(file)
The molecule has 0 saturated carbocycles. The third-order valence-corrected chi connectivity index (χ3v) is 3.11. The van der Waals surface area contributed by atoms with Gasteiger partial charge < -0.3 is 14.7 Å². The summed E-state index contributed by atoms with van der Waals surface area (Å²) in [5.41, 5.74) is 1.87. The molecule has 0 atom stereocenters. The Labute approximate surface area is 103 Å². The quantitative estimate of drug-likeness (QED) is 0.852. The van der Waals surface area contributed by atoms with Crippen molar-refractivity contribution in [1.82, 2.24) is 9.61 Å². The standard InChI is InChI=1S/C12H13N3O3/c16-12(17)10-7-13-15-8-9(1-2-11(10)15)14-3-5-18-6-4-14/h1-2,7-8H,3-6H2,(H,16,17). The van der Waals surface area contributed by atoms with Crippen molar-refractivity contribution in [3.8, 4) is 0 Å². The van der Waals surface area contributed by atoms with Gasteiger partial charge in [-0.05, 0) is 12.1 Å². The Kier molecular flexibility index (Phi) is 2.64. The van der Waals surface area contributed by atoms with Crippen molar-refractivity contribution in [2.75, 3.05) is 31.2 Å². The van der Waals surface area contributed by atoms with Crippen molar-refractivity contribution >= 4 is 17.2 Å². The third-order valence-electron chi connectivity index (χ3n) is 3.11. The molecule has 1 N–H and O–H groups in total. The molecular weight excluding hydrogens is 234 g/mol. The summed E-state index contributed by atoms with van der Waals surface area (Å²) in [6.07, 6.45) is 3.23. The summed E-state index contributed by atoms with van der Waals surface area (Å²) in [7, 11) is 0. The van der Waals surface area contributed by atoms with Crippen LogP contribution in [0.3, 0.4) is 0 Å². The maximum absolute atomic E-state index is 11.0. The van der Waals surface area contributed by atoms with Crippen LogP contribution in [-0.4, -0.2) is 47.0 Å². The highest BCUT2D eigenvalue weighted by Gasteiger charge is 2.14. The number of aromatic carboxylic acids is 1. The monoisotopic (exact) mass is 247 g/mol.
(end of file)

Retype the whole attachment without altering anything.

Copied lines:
The molecule has 0 saturated carbocycles. The third-order valence-corrected chi connectivity index (χ3v) is 3.11. The van der Waals surface area contributed by atoms with Gasteiger partial charge < -0.3 is 14.7 Å². The summed E-state index contributed by atoms with van der Waals surface area (Å²) in [5.41, 5.74) is 1.87. The molecule has 0 atom stereocenters. The Labute approximate surface area is 103 Å². The quantitative estimate of drug-likeness (QED) is 0.852. The van der Waals surface area contributed by atoms with Crippen molar-refractivity contribution in [1.82, 2.24) is 9.61 Å². The standard InChI is InChI=1S/C12H13N3O3/c16-12(17)10-7-13-15-8-9(1-2-11(10)15)14-3-5-18-6-4-14/h1-2,7-8H,3-6H2,(H,16,17). The van der Waals surface area contributed by atoms with Crippen molar-refractivity contribution in [3.8, 4) is 0 Å². The van der Waals surface area contributed by atoms with Gasteiger partial charge in [-0.05, 0) is 12.1 Å². The Kier molecular flexibility index (Phi) is 2.64. The van der Waals surface area contributed by atoms with Crippen molar-refractivity contribution in [2.75, 3.05) is 31.2 Å². The van der Waals surface area contributed by atoms with Crippen molar-refractivity contribution >= 4 is 17.2 Å². The third-order valence-electron chi connectivity index (χ3n) is 3.11. The molecule has 1 N–H and O–H groups in total. The molecular weight excluding hydrogens is 234 g/mol. The summed E-state index contributed by atoms with van der Waals surface area (Å²) in [6.07, 6.45) is 3.23. The summed E-state index contributed by atoms with van der Waals surface area (Å²) in [7, 11) is 0. The van der Waals surface area contributed by atoms with Crippen LogP contribution in [0.3, 0.4) is 0 Å². The maximum absolute atomic E-state index is 11.0. The van der Waals surface area contributed by atoms with Crippen LogP contribution in [-0.4, -0.2) is 47.0 Å². The highest BCUT2D eigenvalue weighted by Gasteiger charge is 2.14. The number of aromatic carboxylic acids is 1. The monoisotopic (exact) mass is 247 g/mol.